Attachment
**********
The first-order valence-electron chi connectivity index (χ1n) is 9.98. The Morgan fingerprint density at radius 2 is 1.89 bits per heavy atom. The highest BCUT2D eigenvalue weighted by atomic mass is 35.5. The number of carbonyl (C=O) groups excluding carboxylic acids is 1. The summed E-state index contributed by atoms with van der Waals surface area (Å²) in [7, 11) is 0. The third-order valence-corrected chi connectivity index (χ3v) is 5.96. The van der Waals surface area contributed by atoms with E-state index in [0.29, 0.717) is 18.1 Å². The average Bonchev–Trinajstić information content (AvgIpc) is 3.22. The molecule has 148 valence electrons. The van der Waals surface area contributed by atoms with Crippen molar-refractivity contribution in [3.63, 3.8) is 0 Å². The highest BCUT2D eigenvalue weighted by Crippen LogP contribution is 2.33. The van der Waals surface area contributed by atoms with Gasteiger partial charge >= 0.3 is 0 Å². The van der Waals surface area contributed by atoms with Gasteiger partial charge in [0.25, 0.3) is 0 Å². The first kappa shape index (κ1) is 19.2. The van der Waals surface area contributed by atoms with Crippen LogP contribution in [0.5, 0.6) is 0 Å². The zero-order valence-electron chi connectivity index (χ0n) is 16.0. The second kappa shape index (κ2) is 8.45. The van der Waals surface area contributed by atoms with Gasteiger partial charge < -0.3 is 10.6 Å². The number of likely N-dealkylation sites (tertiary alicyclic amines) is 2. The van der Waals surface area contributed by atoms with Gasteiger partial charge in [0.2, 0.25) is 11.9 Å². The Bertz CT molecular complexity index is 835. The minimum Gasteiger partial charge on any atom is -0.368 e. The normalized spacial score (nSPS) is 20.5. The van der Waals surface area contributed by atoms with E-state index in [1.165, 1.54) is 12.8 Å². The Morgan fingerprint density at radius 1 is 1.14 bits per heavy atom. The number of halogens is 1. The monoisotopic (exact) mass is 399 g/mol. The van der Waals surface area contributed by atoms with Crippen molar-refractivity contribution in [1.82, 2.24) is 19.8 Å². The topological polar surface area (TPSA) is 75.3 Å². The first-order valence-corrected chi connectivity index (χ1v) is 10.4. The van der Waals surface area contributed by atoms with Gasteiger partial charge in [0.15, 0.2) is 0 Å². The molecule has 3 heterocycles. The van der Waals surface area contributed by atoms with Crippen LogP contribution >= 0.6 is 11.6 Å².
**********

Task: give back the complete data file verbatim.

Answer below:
The first-order valence-electron chi connectivity index (χ1n) is 9.98. The Morgan fingerprint density at radius 2 is 1.89 bits per heavy atom. The highest BCUT2D eigenvalue weighted by atomic mass is 35.5. The number of carbonyl (C=O) groups excluding carboxylic acids is 1. The summed E-state index contributed by atoms with van der Waals surface area (Å²) in [7, 11) is 0. The third-order valence-corrected chi connectivity index (χ3v) is 5.96. The van der Waals surface area contributed by atoms with E-state index in [0.29, 0.717) is 18.1 Å². The average Bonchev–Trinajstić information content (AvgIpc) is 3.22. The molecule has 148 valence electrons. The van der Waals surface area contributed by atoms with Crippen molar-refractivity contribution in [3.63, 3.8) is 0 Å². The highest BCUT2D eigenvalue weighted by Crippen LogP contribution is 2.33. The van der Waals surface area contributed by atoms with Gasteiger partial charge >= 0.3 is 0 Å². The van der Waals surface area contributed by atoms with Gasteiger partial charge in [0.25, 0.3) is 0 Å². The first kappa shape index (κ1) is 19.2. The van der Waals surface area contributed by atoms with Crippen LogP contribution in [0.5, 0.6) is 0 Å². The zero-order valence-electron chi connectivity index (χ0n) is 16.0. The second kappa shape index (κ2) is 8.45. The van der Waals surface area contributed by atoms with Gasteiger partial charge < -0.3 is 10.6 Å². The number of likely N-dealkylation sites (tertiary alicyclic amines) is 2. The van der Waals surface area contributed by atoms with Gasteiger partial charge in [0.2, 0.25) is 11.9 Å². The Bertz CT molecular complexity index is 835. The minimum Gasteiger partial charge on any atom is -0.368 e. The normalized spacial score (nSPS) is 20.5. The van der Waals surface area contributed by atoms with E-state index in [1.165, 1.54) is 12.8 Å². The Morgan fingerprint density at radius 1 is 1.14 bits per heavy atom. The number of halogens is 1. The monoisotopic (exact) mass is 399 g/mol. The van der Waals surface area contributed by atoms with Crippen molar-refractivity contribution in [1.82, 2.24) is 19.8 Å². The topological polar surface area (TPSA) is 75.3 Å². The first-order valence-corrected chi connectivity index (χ1v) is 10.4. The van der Waals surface area contributed by atoms with Gasteiger partial charge in [0.15, 0.2) is 0 Å². The molecule has 3 heterocycles. The van der Waals surface area contributed by atoms with Crippen LogP contribution >= 0.6 is 11.6 Å².